Field-based measurement and characterization of transport and turn-over of wastewater contaminants in streams

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URI: http://hdl.handle.net/10900/118306
http://nbn-resolving.de/urn:nbn:de:bsz:21-dspace-1183067
http://dx.doi.org/10.15496/publikation-59680
Dokumentart: PhDThesis
Date: 2021-08-27
Language: English
Faculty: 7 Mathematisch-Naturwissenschaftliche Fakultät
Department: Geographie, Geoökologie, Geowissenschaft
Advisor: Escher, Beate (Prof. Dr.)
Day of Oral Examination: 2021-06-30
DDC Classifikation: 550 - Earth sciences
Other Keywords:
Wastewater contaminant
Reactive transport
River transport
Lagrangian sampling
Photodegradation
Particle-associated transport
Flood
Sorption
Fluxes
Yearly loads
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Abstract:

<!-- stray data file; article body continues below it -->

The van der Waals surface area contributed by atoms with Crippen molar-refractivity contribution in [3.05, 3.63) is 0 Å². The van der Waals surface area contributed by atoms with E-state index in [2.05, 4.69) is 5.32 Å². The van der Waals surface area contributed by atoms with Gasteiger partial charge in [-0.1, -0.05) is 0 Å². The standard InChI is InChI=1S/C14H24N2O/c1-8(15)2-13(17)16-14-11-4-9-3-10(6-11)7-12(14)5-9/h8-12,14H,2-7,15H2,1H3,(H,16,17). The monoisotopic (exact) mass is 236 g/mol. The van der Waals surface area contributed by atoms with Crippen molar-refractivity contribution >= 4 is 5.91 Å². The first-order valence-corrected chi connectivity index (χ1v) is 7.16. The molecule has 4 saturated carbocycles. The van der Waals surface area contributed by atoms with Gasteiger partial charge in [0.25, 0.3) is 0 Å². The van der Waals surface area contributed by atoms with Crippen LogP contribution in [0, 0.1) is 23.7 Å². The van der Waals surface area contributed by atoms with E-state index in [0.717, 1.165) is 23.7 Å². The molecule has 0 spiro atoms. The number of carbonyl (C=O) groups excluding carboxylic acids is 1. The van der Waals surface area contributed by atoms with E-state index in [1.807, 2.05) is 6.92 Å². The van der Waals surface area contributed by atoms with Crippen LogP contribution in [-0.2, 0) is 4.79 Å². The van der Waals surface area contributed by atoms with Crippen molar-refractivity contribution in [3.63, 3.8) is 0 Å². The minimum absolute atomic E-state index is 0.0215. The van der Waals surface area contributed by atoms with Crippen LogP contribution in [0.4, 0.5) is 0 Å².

The present work investigated the spatio-temporal variability of the input and fate of common wastewater contaminants (e.g. pharmaceuticals, flame retardants, personal-care products, etc.) in three contrasting rivers in the area of Tübingen, southern Germany. Field sampling particularly focused on assessing reactive transport and key parameters affecting contaminant removal in streams, as well as their association to particles during high-discharge events. Among the three investigated catchments, River Steinlach was the main investigation site with a catchment characterized by mixed land use. River Ammer exhibits a mainly agricultural and slightly more urbanized catchment and River Goldersbach drains a primarily forested catchment devoid from treated wastewater discharge or heavy traffic. Reactive transport was investigated during two sampling campaigns using novel approaches of the Lagrangian sampling scheme in a segment of River Steinlach downstream of a wastewater treatment plant (WWTP). For optimal results, environmental conditions favorable for natural attenuation were chosen – i.e. baseflow conditions, sunny and dry weather. One sampling approach, the so-called “tracer-based sampling”, coupled a conservative-tracer test with water sampling at four monitoring sites during a day- and a night-time experiment. The tracer breakthrough curves were deconvoluted to calculate transfer functions, mathematical operators describing the travel time distribution of a water parcel flowing between the measuring stations. The transfer functions served to disentangle conservative transport processes affecting observed concentrations from degradation of compounds investigated and fit first-order decay constants for photo-dependent and -independent elimination. The other approach, the so-called “24 h sampling”, monitored mass fluxes along a 24 h-water parcel at two sampling sites. A mass balance of studied compounds was calculated during a winter campaign to serve as a comparison to a previous identical study conducted during the summer season. The length of the water parcel was chosen to minimize biases by inaccuracies from timing and dispersion effect and to integrate complete diurnal patterns in contaminant input and removal. Since concentrations of suspended sediments are typically low during baseflow conditions in the investigated rivers, particle-associated transport was assessed by sampling of turbid water during flood events in Rivers Steinlach and Ammer. Linear correlations between total contaminant and particle concentrations were tested as it had previously been done for polycyclic aromatic hydrocarbons (PAHs). Finally, contaminant fluxes were monitored during a monthly sampling in River Steinlach, Ammer and Goldersbach and yearly loads were estimated and compared. Contaminants observed in River Steinlach exhibited conservative (e.g. carbamazepine) to highly reactive behaviors (e.g. oxcarbazepine was completely removed during the tracer-based sampling). The comparison between day- and night-time, and summer and winter conditions, highlighted the occurrence of photo-dependent and -independent elimination processes as well as their seasonal dependence. In winter, reactivity was reduced, with an absence of photo-dependent elimination and limited or no photo-independent elimination of most analyzed compounds. Contaminant removal was higher in the tracer-based study compared to the summer 24 h sampling or previous field studies. Enhanced photo-dependent and independent elimination observed during the tracer-based sampling were linked to local parameters such as the high proportion of treated wastewater, water temperature, dissolved organic carbon and nitrate concentrations, as well as low flow conditions with a larger flow fraction through the hyporheic zone. During day-time, photo-dependent degradation was highly efficient for metoprolol, bisoprolol or venlafaxine in the tracer-based study, but its impact on contaminant removal was comparatively similar or lower than photo-independent processes when averaged over 24 hours. A linear correlation between total contaminant and particle concentration was only found for six of the fourteen contaminants analyzed during the flood sampled in River Ammer. The method is based on the assumption that the dissolved concentration of contaminants and their average concentration on the particles does not vary over time. But the simultaneous input of dissolved contaminants during combined-sewer overflows parallel to the mobilization of particles may have led to such apparent correlations between total concentrations of contaminants and particle concentration. Without analyzing directly compounds onto the sediments, particle-associated transport could not be confirmed, nor a constant loading of the contaminants on suspended particles. If any, less than 51% for carbamazepine, diclofenac, naproxen, TCPP and triclosan and less than 67% for lidocaine was associated to particles for suspended sediment concentration around 300 mgL-1 during the Ammer event sampled. Fluxes calculated during the sampling campaigns identified the WWTP as the main source of wastewater contaminants in River Steinlach during dry-weather conditions. Yearly load estimations were challenged by contaminant input variability from the WWTP, the contaminant degradability and the erratic activation of additional contaminant sources by precipitation. While loads of individual contaminants in the pristine part of the Goldersbach catchment were negligible, they reached up to 10 kg a-1 (for HHCB-lactone and TCPP) in the Steinlach and Ammer catchments downstream of WWTPs. In comparison, PAHs, that are mainly released into rivers sorbed to particles during precipitation events, exhibited loads of 4 and 6 kg a-1 in River Steinlach and Ammer, respectively. In conclusion, contaminants released continuously by WWTPs can undergo no to complete natural attenuation in receiving rivers. But attenuation processes, particularly photo-dependent elimination, are strongly governed by prevailing environmental conditions and follow their variability in time. This variability is yet to be fully assessed, further than day and night or season alternation, to capture a more representative picture of compound reactivity according to environmental parameters met in single streams. Also, higher fluxes of contaminants are released during episodic precipitation events and sorption to particles in turbid waters during floods may occur, but remains to be demonstrated.